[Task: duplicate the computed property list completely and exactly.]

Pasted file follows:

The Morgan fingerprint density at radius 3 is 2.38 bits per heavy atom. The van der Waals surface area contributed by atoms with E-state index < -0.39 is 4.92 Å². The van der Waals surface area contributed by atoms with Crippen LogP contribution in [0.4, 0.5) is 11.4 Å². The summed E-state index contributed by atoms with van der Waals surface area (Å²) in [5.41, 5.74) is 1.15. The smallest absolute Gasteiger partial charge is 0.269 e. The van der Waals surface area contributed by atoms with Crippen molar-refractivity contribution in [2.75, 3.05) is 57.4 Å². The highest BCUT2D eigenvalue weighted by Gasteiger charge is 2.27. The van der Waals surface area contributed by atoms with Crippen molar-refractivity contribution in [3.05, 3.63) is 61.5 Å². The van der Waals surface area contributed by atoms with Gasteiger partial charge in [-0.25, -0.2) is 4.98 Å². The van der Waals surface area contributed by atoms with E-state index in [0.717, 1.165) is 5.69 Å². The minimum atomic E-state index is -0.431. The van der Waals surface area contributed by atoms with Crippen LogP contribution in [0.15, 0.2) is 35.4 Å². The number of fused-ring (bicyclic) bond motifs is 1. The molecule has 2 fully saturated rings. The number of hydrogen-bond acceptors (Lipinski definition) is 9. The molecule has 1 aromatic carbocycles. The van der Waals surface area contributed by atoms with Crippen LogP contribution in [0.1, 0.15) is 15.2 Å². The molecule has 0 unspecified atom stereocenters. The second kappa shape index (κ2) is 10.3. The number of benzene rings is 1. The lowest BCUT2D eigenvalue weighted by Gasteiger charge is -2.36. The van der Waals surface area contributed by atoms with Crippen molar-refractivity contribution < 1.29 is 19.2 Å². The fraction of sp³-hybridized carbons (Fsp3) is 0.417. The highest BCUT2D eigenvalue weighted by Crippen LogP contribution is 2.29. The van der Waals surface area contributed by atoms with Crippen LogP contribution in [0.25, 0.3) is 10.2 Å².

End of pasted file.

The Morgan fingerprint density at radius 3 is 2.38 bits per heavy atom. The van der Waals surface area contributed by atoms with E-state index < -0.39 is 4.92 Å². The van der Waals surface area contributed by atoms with Crippen LogP contribution in [0.4, 0.5) is 11.4 Å². The summed E-state index contributed by atoms with van der Waals surface area (Å²) in [5.41, 5.74) is 1.15. The smallest absolute Gasteiger partial charge is 0.269 e. The van der Waals surface area contributed by atoms with Crippen molar-refractivity contribution in [2.75, 3.05) is 57.4 Å². The highest BCUT2D eigenvalue weighted by Gasteiger charge is 2.27. The van der Waals surface area contributed by atoms with Crippen molar-refractivity contribution in [3.05, 3.63) is 61.5 Å². The van der Waals surface area contributed by atoms with Gasteiger partial charge in [-0.25, -0.2) is 4.98 Å². The van der Waals surface area contributed by atoms with E-state index in [0.717, 1.165) is 5.69 Å². The minimum atomic E-state index is -0.431. The van der Waals surface area contributed by atoms with Crippen LogP contribution in [0.15, 0.2) is 35.4 Å². The number of fused-ring (bicyclic) bond motifs is 1. The molecule has 2 fully saturated rings. The number of hydrogen-bond acceptors (Lipinski definition) is 9. The molecule has 1 aromatic carbocycles. The van der Waals surface area contributed by atoms with Crippen LogP contribution in [0.1, 0.15) is 15.2 Å². The molecule has 0 unspecified atom stereocenters. The second kappa shape index (κ2) is 10.3. The number of benzene rings is 1. The lowest BCUT2D eigenvalue weighted by Gasteiger charge is -2.36. The van der Waals surface area contributed by atoms with Crippen molar-refractivity contribution < 1.29 is 19.2 Å². The fraction of sp³-hybridized carbons (Fsp3) is 0.417. The highest BCUT2D eigenvalue weighted by Crippen LogP contribution is 2.29. The van der Waals surface area contributed by atoms with Crippen LogP contribution in [0.25, 0.3) is 10.2 Å².